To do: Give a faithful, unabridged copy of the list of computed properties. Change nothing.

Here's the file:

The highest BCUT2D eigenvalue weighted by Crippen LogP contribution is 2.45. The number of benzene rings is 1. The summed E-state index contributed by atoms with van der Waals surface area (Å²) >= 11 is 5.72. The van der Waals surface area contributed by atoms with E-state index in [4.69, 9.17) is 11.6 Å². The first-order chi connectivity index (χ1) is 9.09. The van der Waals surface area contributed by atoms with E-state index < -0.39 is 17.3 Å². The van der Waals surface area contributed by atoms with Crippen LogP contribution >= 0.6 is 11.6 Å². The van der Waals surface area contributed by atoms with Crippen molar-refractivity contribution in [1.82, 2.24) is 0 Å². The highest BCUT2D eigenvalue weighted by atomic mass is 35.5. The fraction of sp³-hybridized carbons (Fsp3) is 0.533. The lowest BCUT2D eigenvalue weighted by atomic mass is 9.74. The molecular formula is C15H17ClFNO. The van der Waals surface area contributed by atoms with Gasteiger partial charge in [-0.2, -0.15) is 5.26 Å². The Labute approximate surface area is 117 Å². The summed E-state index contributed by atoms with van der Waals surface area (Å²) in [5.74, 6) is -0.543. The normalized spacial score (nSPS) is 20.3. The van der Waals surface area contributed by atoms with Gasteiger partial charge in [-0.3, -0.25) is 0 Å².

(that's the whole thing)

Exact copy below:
The highest BCUT2D eigenvalue weighted by Crippen LogP contribution is 2.45. The number of benzene rings is 1. The summed E-state index contributed by atoms with van der Waals surface area (Å²) >= 11 is 5.72. The van der Waals surface area contributed by atoms with E-state index in [4.69, 9.17) is 11.6 Å². The first-order chi connectivity index (χ1) is 9.09. The van der Waals surface area contributed by atoms with E-state index < -0.39 is 17.3 Å². The van der Waals surface area contributed by atoms with Crippen LogP contribution >= 0.6 is 11.6 Å². The van der Waals surface area contributed by atoms with Crippen molar-refractivity contribution in [1.82, 2.24) is 0 Å². The highest BCUT2D eigenvalue weighted by atomic mass is 35.5. The fraction of sp³-hybridized carbons (Fsp3) is 0.533. The lowest BCUT2D eigenvalue weighted by atomic mass is 9.74. The molecular formula is C15H17ClFNO. The van der Waals surface area contributed by atoms with Gasteiger partial charge in [-0.2, -0.15) is 5.26 Å². The Labute approximate surface area is 117 Å². The summed E-state index contributed by atoms with van der Waals surface area (Å²) in [5.74, 6) is -0.543. The normalized spacial score (nSPS) is 20.3. The van der Waals surface area contributed by atoms with Gasteiger partial charge in [-0.3, -0.25) is 0 Å².